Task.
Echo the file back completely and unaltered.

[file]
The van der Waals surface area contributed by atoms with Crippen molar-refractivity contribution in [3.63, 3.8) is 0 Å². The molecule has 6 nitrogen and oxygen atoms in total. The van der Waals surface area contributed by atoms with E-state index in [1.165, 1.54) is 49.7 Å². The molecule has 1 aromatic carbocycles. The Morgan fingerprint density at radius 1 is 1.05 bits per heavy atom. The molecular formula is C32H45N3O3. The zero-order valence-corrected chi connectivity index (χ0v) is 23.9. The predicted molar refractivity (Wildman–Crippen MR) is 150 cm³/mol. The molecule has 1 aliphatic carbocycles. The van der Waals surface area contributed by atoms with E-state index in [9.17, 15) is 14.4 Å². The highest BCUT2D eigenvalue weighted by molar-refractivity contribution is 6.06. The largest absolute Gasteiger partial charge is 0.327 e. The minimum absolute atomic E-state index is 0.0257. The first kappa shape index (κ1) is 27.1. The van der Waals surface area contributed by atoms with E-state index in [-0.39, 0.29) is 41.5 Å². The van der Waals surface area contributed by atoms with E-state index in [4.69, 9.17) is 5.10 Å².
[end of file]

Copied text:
The van der Waals surface area contributed by atoms with Crippen molar-refractivity contribution in [3.63, 3.8) is 0 Å². The molecule has 6 nitrogen and oxygen atoms in total. The van der Waals surface area contributed by atoms with E-state index in [1.165, 1.54) is 49.7 Å². The molecule has 1 aromatic carbocycles. The Morgan fingerprint density at radius 1 is 1.05 bits per heavy atom. The molecular formula is C32H45N3O3. The zero-order valence-corrected chi connectivity index (χ0v) is 23.9. The predicted molar refractivity (Wildman–Crippen MR) is 150 cm³/mol. The molecule has 1 aliphatic carbocycles. The van der Waals surface area contributed by atoms with E-state index in [9.17, 15) is 14.4 Å². The highest BCUT2D eigenvalue weighted by molar-refractivity contribution is 6.06. The largest absolute Gasteiger partial charge is 0.327 e. The minimum absolute atomic E-state index is 0.0257. The first kappa shape index (κ1) is 27.1. The van der Waals surface area contributed by atoms with E-state index in [-0.39, 0.29) is 41.5 Å². The van der Waals surface area contributed by atoms with E-state index in [4.69, 9.17) is 5.10 Å².